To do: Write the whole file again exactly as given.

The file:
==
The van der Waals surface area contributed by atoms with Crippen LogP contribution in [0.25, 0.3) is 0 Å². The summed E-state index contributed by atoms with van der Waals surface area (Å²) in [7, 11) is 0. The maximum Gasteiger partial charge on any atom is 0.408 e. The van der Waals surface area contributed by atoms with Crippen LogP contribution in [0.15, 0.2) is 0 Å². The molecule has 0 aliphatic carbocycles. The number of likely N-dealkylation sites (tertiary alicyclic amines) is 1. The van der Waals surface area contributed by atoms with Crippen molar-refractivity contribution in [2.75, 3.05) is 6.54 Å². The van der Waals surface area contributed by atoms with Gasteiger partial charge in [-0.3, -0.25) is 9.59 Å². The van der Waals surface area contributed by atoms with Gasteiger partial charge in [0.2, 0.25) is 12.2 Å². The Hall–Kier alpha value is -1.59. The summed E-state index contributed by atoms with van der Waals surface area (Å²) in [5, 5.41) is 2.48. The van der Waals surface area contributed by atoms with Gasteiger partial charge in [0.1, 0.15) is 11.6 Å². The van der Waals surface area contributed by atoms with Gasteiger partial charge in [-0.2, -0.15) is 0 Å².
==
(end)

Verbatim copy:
The van der Waals surface area contributed by atoms with Crippen LogP contribution in [0.25, 0.3) is 0 Å². The summed E-state index contributed by atoms with van der Waals surface area (Å²) in [7, 11) is 0. The maximum Gasteiger partial charge on any atom is 0.408 e. The van der Waals surface area contributed by atoms with Crippen LogP contribution in [0.15, 0.2) is 0 Å². The molecule has 0 aliphatic carbocycles. The number of likely N-dealkylation sites (tertiary alicyclic amines) is 1. The van der Waals surface area contributed by atoms with Crippen molar-refractivity contribution in [2.75, 3.05) is 6.54 Å². The van der Waals surface area contributed by atoms with Gasteiger partial charge in [-0.3, -0.25) is 9.59 Å². The van der Waals surface area contributed by atoms with Gasteiger partial charge in [0.2, 0.25) is 12.2 Å². The Hall–Kier alpha value is -1.59. The summed E-state index contributed by atoms with van der Waals surface area (Å²) in [5, 5.41) is 2.48. The van der Waals surface area contributed by atoms with Gasteiger partial charge in [0.1, 0.15) is 11.6 Å². The van der Waals surface area contributed by atoms with Gasteiger partial charge in [-0.2, -0.15) is 0 Å².